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Thoughts on expression matching in JavaScript

Damian Kajzer
Code works
・2 min read

Context

Just one word - curiosity. It stays with me through the whole learning process of programming.

When I met Erlang's built-in mechanism of expression matching I couldn't stay inert and immediately started comparing it to what I know in JavaScript.

What does JavaScript offer

Let's consider these examples when it comes to matching some expressions.

Example 1 - if

What are we doing here is we describe how our expected value should look like, not to provide something to match.

For me, it also lacks readability because conditions are mostly used to express the logic and perform various value checks, not to directly deal with the data.

const response = {data: 'foo'};
if (response === true) {}
else if (response === 1) {}
else if (response.data === 'foo') {}
else if (conditionN) {}
// ...
else {}
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Example 2 - switch/true

Similar to the conditions listed above we still describe the value we want to match.
However, for me, it is more readable.

const response = {data: 'foo'};
switch(true) {
  case response === 1: break;
  case response.data === 'foo': break;
  case conditionN: break;
  // ...
  case true: break;
}
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Example 3 - switch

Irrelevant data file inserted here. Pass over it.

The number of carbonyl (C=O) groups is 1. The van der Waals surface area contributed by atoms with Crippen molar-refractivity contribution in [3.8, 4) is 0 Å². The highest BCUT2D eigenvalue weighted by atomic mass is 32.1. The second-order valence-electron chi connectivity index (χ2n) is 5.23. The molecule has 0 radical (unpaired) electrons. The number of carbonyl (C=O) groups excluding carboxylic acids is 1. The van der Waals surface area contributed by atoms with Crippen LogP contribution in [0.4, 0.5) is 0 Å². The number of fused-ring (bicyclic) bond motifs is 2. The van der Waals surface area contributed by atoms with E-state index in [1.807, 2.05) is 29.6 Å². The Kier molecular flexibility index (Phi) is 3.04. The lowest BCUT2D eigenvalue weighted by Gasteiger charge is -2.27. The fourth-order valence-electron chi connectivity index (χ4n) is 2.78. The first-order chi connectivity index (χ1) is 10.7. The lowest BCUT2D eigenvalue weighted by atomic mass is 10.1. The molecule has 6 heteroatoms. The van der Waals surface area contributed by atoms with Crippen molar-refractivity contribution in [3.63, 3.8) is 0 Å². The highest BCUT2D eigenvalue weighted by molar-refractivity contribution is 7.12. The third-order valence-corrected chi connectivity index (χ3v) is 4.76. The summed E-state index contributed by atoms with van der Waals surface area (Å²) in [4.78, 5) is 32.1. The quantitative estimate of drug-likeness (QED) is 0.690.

Here, things start to get more interesting.

const response = {data: 'foo'};
switch(response) {
  case {data: 'foo'}:
    console.log('matched!');
    break;
}
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This won't work because of the way JavaScript compares the values.
I don't want to list all scenarios below, but you can learn more here.

{data: 'foo'} === {data: 'foo'} // false
{data: 'foo'} == {data: 'foo'} // false
Object.is({data: 'foo'}, {data: 'foo'}) // false
Object.is(response, response) // true
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Example 4 - RegExp

Let's give it a try. It's the closest solution I can think of in terms of expression matching.

const response = {data: "foo"};
/^{"data":(.+)}$/.exec(JSON.stringify(response)); // ["{"data":"foo"}", ""foo"", ...
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It's nice but has some cons. How about a tailored solution?

What does Erlang offer?

Let's just have a look at this code.

Response = {{data, "foo"}}.
case Response of
  {{data, "foo"}} -> io:fwrite("matched!");
  {{data, Data}} -> io:fwrite("matched ~p!", [Data]);
  1 -> io:fwrite("1");
  _ -> io:fwrite("default match")
end.
% matched!
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We don't even know some values in the match expression but Erlang is still able to find them.

Experimenting with JavaScript implementation

After a couple of days where I couldn't write anything worth sharing, I have some POC, that you can find here.

const response = {
  status: false,
  message: "Error",
  some_dynamic_key: null
};
const template = {
  status: "<<expr@Status>>",
  message: "<<expr@Message>>",
  ["<<expr@DynamicKey>>"]: "<<expr@DynamicKeyValue>>"
};
const result = match_val(response, template);

console.log(result); // [true, [false, 'Error', 'some_dynamic_key', null]]
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Summary

Overall, I think that an expression matching mechanism in JavaScript would be nice to have for specific use-cases as we have in functional programming.

Also, it's always nice to learn new things and how they could have been implemented.

Article cover photo by Michael Dziedzic

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